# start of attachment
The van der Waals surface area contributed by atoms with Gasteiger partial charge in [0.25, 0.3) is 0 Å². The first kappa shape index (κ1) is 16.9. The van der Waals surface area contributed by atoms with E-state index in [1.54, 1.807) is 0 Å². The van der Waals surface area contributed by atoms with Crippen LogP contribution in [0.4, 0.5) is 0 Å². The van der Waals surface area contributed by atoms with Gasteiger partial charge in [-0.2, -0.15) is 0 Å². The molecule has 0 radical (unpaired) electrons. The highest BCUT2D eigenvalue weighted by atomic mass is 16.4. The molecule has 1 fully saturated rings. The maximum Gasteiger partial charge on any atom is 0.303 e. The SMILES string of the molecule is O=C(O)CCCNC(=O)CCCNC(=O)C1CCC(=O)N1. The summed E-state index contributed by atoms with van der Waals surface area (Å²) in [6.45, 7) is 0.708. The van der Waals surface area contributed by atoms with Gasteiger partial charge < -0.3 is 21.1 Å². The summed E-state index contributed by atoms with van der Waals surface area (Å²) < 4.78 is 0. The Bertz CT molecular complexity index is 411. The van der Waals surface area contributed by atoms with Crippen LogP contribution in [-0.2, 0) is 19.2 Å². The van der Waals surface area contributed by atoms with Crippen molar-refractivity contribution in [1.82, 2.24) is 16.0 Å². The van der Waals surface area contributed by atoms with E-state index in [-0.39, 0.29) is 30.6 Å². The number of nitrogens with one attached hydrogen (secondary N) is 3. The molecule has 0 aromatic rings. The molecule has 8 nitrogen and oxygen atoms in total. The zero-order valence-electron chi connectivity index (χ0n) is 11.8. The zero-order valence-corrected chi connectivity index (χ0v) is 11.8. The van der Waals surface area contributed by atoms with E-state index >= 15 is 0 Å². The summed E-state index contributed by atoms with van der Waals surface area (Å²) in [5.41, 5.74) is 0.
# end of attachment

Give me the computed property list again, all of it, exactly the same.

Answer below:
The van der Waals surface area contributed by atoms with Gasteiger partial charge in [0.25, 0.3) is 0 Å². The first kappa shape index (κ1) is 16.9. The van der Waals surface area contributed by atoms with E-state index in [1.54, 1.807) is 0 Å². The van der Waals surface area contributed by atoms with Crippen LogP contribution in [0.4, 0.5) is 0 Å². The van der Waals surface area contributed by atoms with Gasteiger partial charge in [-0.2, -0.15) is 0 Å². The molecule has 0 radical (unpaired) electrons. The highest BCUT2D eigenvalue weighted by atomic mass is 16.4. The molecule has 1 fully saturated rings. The maximum Gasteiger partial charge on any atom is 0.303 e. The SMILES string of the molecule is O=C(O)CCCNC(=O)CCCNC(=O)C1CCC(=O)N1. The summed E-state index contributed by atoms with van der Waals surface area (Å²) in [6.45, 7) is 0.708. The van der Waals surface area contributed by atoms with Gasteiger partial charge < -0.3 is 21.1 Å². The summed E-state index contributed by atoms with van der Waals surface area (Å²) < 4.78 is 0. The Bertz CT molecular complexity index is 411. The van der Waals surface area contributed by atoms with Crippen LogP contribution in [-0.2, 0) is 19.2 Å². The van der Waals surface area contributed by atoms with Crippen molar-refractivity contribution in [1.82, 2.24) is 16.0 Å². The van der Waals surface area contributed by atoms with E-state index in [-0.39, 0.29) is 30.6 Å². The number of nitrogens with one attached hydrogen (secondary N) is 3. The molecule has 0 aromatic rings. The molecule has 8 nitrogen and oxygen atoms in total. The zero-order valence-electron chi connectivity index (χ0n) is 11.8. The zero-order valence-corrected chi connectivity index (χ0v) is 11.8. The van der Waals surface area contributed by atoms with E-state index >= 15 is 0 Å². The summed E-state index contributed by atoms with van der Waals surface area (Å²) in [5.41, 5.74) is 0.